Using a bamboo skewer, take the vein out from in between the shell parts. Leave the shell on.
If you pull the vein (digestive tract) out slowly, it will come sliding out.
The pointy parts of the shrimp are dangerous so cut them off with kitchen scissors. Rinse quickly and dry.
Put the flavoring ingredients in a pan and bring to a boil.
Add the shrimp, and cook them through. It depends on how big they are, but this takes 3 to 5 minutes.
When the shrimp are cooked, take them out and line them in a shallow tray. If the shrimp don't all fit at once, repeat in batches until all the shrimp are cooked.
Leave the simmering liquid as is to cool down.
Put the cooled down shrimp and simmering liquid in a ziplock bag, eliminate as much air as possible and store in the refrigerator. Leave to marinate at least overnight to let the shrimp absorb the flavors.
If you seal it well and keep it in the refrigerator, you can make it on the 30th of December and it will be perfect to eat on the 3rd of January!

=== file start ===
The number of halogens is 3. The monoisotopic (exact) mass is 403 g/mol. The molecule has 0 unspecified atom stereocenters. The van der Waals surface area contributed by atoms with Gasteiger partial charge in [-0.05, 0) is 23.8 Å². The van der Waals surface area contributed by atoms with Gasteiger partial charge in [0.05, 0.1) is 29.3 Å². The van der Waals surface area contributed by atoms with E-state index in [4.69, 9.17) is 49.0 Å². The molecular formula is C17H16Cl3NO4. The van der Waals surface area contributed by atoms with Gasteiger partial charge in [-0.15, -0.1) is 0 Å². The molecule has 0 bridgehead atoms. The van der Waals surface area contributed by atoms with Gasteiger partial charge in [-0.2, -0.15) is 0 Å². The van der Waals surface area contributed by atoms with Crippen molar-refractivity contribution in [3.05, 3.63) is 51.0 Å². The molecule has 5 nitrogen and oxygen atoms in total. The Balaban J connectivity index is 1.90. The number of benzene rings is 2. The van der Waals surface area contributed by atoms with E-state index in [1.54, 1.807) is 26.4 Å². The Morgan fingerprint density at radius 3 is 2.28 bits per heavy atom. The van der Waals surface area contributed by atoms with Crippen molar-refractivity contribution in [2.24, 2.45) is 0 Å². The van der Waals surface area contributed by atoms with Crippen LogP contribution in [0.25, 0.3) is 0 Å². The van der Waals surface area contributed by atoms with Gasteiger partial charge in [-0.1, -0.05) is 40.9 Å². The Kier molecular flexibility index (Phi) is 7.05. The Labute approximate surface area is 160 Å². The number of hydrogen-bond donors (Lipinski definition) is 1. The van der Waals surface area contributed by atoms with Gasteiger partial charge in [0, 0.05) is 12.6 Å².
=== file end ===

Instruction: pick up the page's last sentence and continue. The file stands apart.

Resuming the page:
I changed the top photo. This is the former photo.
You can use light colored (usukuchi) soy sauce if you prefer.
When cooking the shrimp, neaten them up with chopsticks, so that when they are done they will line up together nicely. There's no need to secure them with toothpicks.
I received feedback from someone that it got too salty. Since there isn't much simmering liquid, if you have a wide pot the liquid may become too reduced and concentrate (continued...).
(..continuation) Don't turn the heat up too high, and only cook the shrimp for a total of about 10 minutes. Use 10 shrimp as the unit, and increase all the ingredients incrementally if you want a bigger amounts.
Story Behind this Recipe
I wanted to make delicious shrimp that stayed moist for osechi (New Year's feast food), so I looked through old magazines and so on and studied it a lot before making this.
You can use headless shrimp too, but head-on shrimp are better since they have the 'miso' inside the heads!